For the vast majority of the country, Hurricane Harvey, though a tragedy, also served as a reminder that political divisiveness is superficial. The outpouring of support from Americans even in areas far from the path of the storm demonstrated that rugged individualism is still a central animating tenet of civic life. Love of one’s own life and liberty demands respect of the same capacity in another. This attitude promotes a sense of duty, to help…View More No, Federal Funding for Disaster Relief Is Not Antithetical to Conservatism
The well of the American political imagination has run dry. There is not a single novel proposal being seriously pushed by any elected official in regards to any of the exigent crises which face the nation. Old, tired ideas that obviously had no merit the first time they were proposed and implemented, elsewise the issues they were designed to settle would not continue to crop up like a perennial weed choking the public discourse. In…View More Politicians Have No Solutions
Nothing is so over-prognosticated as the death of political parties. Under the microscope of public, and perhaps more importantly, media scrutiny, insignificant quibbles are overly magnified into catastrophic divisions, which, catalyzed by the constant pressures of the biannual election cycle, threaten to rent the party asunder. But reports of the demise of political parties are greatly exaggerated. Political tumult is the sign of a robust body politic. Engagement inevitably breeds discord, both inside and outside…View More 2016: An Election of Political Death and Realignment
With very little regard for partisan loyalties that play into the frenetic turnover between old and new presidential administrations, American citizens seem to inherently recognize the nation’s roughly two centuries of peaceful and regular transitions of power as something to be lauded. And rightly so. The ability of former rivals, in the electorate and the polity, to shrug off the pernicious attacks which created hard-line divisions month before and rally around the noble ideal of…View More On regime change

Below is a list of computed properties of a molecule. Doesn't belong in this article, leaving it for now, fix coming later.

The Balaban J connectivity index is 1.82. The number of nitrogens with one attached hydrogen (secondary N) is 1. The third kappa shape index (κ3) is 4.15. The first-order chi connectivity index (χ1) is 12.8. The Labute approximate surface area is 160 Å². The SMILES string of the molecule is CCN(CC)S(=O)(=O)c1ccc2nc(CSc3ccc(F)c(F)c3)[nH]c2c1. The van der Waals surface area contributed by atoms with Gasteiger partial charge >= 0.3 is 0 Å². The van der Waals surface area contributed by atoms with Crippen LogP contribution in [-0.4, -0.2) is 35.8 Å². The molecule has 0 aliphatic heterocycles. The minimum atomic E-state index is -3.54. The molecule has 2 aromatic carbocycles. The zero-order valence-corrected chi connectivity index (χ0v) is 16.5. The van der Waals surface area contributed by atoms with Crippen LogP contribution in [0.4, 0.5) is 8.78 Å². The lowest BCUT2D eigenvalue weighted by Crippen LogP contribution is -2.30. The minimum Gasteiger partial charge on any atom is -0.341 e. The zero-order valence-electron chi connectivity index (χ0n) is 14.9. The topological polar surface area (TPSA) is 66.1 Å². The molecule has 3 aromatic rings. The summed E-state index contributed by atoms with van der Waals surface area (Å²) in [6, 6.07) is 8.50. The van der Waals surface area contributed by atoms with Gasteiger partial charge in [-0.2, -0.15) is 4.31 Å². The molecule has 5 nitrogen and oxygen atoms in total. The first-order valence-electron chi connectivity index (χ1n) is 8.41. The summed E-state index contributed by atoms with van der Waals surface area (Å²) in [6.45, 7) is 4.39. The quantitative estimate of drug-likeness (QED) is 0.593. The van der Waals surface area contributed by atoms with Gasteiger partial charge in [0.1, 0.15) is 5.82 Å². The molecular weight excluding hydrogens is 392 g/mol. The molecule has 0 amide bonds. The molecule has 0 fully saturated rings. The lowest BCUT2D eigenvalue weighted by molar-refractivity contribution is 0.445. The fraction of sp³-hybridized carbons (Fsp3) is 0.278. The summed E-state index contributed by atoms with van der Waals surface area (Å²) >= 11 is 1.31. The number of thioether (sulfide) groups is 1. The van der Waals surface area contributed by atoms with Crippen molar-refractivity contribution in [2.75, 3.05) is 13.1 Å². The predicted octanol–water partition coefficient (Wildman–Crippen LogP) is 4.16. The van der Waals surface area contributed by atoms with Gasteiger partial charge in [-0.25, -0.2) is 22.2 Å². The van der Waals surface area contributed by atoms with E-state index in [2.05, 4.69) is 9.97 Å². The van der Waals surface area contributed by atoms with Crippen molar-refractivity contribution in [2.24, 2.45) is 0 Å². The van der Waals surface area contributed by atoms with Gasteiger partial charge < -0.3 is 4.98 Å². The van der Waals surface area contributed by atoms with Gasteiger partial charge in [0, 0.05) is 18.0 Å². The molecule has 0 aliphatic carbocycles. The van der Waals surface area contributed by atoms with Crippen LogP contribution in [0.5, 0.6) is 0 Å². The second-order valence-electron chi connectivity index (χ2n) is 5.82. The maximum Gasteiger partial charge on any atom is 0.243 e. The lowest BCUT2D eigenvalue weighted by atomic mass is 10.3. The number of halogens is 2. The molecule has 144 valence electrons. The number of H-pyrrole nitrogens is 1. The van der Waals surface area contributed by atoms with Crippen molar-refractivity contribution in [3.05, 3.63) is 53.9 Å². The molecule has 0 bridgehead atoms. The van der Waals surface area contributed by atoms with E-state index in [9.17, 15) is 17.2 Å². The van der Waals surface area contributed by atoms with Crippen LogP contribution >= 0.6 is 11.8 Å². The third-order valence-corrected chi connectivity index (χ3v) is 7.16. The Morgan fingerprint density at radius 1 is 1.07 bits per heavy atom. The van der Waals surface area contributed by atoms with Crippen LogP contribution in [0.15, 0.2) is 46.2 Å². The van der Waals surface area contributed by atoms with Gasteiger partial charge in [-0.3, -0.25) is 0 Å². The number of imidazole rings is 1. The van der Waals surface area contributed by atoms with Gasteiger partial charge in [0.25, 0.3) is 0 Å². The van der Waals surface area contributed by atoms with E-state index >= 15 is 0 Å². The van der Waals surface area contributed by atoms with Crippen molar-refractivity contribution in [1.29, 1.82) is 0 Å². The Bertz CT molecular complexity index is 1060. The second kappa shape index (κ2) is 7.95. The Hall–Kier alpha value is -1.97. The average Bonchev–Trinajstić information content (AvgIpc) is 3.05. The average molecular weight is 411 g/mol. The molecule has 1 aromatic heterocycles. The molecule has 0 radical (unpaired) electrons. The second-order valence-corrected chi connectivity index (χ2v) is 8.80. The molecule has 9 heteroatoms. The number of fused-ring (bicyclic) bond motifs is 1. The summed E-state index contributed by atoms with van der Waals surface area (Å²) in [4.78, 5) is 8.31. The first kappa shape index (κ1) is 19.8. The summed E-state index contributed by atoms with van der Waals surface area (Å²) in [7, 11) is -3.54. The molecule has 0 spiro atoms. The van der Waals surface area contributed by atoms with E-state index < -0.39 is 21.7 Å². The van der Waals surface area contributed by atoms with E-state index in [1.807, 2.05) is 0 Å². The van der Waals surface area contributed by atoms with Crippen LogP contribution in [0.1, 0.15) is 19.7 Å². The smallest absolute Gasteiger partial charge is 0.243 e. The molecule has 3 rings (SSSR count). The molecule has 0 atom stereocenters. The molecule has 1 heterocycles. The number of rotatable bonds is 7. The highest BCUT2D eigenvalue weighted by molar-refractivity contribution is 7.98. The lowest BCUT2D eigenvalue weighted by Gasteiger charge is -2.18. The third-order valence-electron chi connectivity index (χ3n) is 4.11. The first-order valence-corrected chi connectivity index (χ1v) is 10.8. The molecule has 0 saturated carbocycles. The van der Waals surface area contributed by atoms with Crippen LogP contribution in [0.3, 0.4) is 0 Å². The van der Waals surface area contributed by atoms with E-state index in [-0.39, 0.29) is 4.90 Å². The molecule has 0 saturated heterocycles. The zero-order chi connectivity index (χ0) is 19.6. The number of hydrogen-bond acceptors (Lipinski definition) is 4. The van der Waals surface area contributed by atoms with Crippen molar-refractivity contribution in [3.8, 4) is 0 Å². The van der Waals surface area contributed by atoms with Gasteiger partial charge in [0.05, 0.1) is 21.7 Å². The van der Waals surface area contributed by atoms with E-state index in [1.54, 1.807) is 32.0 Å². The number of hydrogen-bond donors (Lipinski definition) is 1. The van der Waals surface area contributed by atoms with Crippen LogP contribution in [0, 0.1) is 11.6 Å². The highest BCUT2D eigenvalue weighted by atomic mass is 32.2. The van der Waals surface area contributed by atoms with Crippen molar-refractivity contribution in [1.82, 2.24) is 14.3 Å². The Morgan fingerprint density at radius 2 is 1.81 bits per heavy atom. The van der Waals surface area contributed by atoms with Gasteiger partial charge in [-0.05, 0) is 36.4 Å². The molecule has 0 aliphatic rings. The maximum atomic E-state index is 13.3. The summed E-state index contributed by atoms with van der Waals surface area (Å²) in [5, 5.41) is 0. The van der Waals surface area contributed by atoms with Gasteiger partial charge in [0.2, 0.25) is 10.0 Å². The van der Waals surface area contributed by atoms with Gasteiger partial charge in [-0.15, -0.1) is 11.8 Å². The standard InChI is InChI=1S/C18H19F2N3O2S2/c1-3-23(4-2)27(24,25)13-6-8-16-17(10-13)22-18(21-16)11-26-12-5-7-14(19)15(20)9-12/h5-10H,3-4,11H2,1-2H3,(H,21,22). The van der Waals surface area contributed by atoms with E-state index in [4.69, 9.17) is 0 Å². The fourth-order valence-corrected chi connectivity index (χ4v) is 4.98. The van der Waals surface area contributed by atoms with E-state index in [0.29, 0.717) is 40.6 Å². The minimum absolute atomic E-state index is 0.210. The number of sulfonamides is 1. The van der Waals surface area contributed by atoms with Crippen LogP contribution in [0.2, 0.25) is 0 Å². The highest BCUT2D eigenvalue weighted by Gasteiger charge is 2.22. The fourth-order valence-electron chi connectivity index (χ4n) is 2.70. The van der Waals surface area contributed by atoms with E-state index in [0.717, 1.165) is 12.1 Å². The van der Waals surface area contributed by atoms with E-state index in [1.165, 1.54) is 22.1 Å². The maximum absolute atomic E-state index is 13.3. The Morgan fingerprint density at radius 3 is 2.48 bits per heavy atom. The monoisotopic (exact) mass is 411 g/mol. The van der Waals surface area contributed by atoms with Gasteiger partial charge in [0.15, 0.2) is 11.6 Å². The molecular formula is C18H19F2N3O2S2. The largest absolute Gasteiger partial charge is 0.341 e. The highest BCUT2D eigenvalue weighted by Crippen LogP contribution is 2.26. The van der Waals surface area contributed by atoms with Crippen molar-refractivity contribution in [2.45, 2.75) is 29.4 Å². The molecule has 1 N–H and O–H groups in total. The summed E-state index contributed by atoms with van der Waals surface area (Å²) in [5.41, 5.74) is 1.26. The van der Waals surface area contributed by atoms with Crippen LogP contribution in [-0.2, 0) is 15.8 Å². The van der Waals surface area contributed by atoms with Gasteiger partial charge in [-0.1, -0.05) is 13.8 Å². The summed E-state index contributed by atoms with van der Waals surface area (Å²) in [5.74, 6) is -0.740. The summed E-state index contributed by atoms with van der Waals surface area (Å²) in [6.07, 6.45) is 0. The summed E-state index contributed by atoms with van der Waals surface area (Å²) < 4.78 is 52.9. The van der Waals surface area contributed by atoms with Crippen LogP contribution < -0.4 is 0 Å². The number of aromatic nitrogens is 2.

Whenever an election result heavily favors one party or candidate, the commentariat class—those members of the media and political elite who feel qualified to act as final arbiters in determining the meaning of political and cultural events—brand that victory a “mandate.” This term is used as if the degree of victory somehow gives the winner greater legitimacy to act, lending an air of unassailable moral authority to the policies and initiatives pursued and casting dissenters…View More What does an electoral mandate mean in a democratic government?
The aftermath of the 2016 election is a tale of two separate and competing definitions of equality. To those lobbying for the abolition of the electoral college, egalitarianism is expressed directly through the popular vote, which embodies the will of the simple majority—the only gauge necessary for determining what is “fair.” To those who remain staunchly behind the electoral college, egalitarianism is slightly more nuanced. There is no moral mandate behind a majority by numbers.…View More Defining equality in the American political system
Debate over the Constitution has devolved over the past couple of centuries from an eloquent discourse, sometimes sophistic, to petty academic quibbling over whether emphasis on the Bill of Rights belongs to the powers denied the federal government or to those unenumerated and left in the hands of the states and people. The context of this latter position has been further obliterated since New Deal days as a shift in Constitutional interpretation has emphasized the…View More How the death of federalism has affected understanding of the Bill of Rights